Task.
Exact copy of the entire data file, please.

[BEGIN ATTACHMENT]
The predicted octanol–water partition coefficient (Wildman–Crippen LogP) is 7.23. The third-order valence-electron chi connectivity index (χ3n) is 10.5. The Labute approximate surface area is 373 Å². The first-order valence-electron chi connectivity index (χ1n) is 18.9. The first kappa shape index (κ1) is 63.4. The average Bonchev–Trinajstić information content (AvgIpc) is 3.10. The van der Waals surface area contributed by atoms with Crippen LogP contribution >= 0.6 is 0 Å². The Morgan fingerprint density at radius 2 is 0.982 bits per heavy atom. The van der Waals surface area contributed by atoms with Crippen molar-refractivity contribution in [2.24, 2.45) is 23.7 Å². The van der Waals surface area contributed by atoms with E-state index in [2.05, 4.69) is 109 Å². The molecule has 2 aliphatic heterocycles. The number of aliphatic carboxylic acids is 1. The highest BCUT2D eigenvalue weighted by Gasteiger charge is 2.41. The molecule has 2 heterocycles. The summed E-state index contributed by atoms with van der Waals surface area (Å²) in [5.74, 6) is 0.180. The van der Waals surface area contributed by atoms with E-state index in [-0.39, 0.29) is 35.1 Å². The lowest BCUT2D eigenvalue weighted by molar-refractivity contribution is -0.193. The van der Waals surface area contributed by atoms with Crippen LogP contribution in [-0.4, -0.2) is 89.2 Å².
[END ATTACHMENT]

The predicted octanol–water partition coefficient (Wildman–Crippen LogP) is 7.23. The third-order valence-electron chi connectivity index (χ3n) is 10.5. The Labute approximate surface area is 373 Å². The first-order valence-electron chi connectivity index (χ1n) is 18.9. The first kappa shape index (κ1) is 63.4. The average Bonchev–Trinajstić information content (AvgIpc) is 3.10. The van der Waals surface area contributed by atoms with Crippen LogP contribution >= 0.6 is 0 Å². The Morgan fingerprint density at radius 2 is 0.982 bits per heavy atom. The van der Waals surface area contributed by atoms with Crippen molar-refractivity contribution in [2.24, 2.45) is 23.7 Å². The van der Waals surface area contributed by atoms with E-state index in [2.05, 4.69) is 109 Å². The molecule has 2 aliphatic heterocycles. The number of aliphatic carboxylic acids is 1. The highest BCUT2D eigenvalue weighted by Gasteiger charge is 2.41. The molecule has 2 heterocycles. The summed E-state index contributed by atoms with van der Waals surface area (Å²) in [5.74, 6) is 0.180. The van der Waals surface area contributed by atoms with E-state index in [-0.39, 0.29) is 35.1 Å². The lowest BCUT2D eigenvalue weighted by molar-refractivity contribution is -0.193. The van der Waals surface area contributed by atoms with Crippen LogP contribution in [-0.4, -0.2) is 89.2 Å².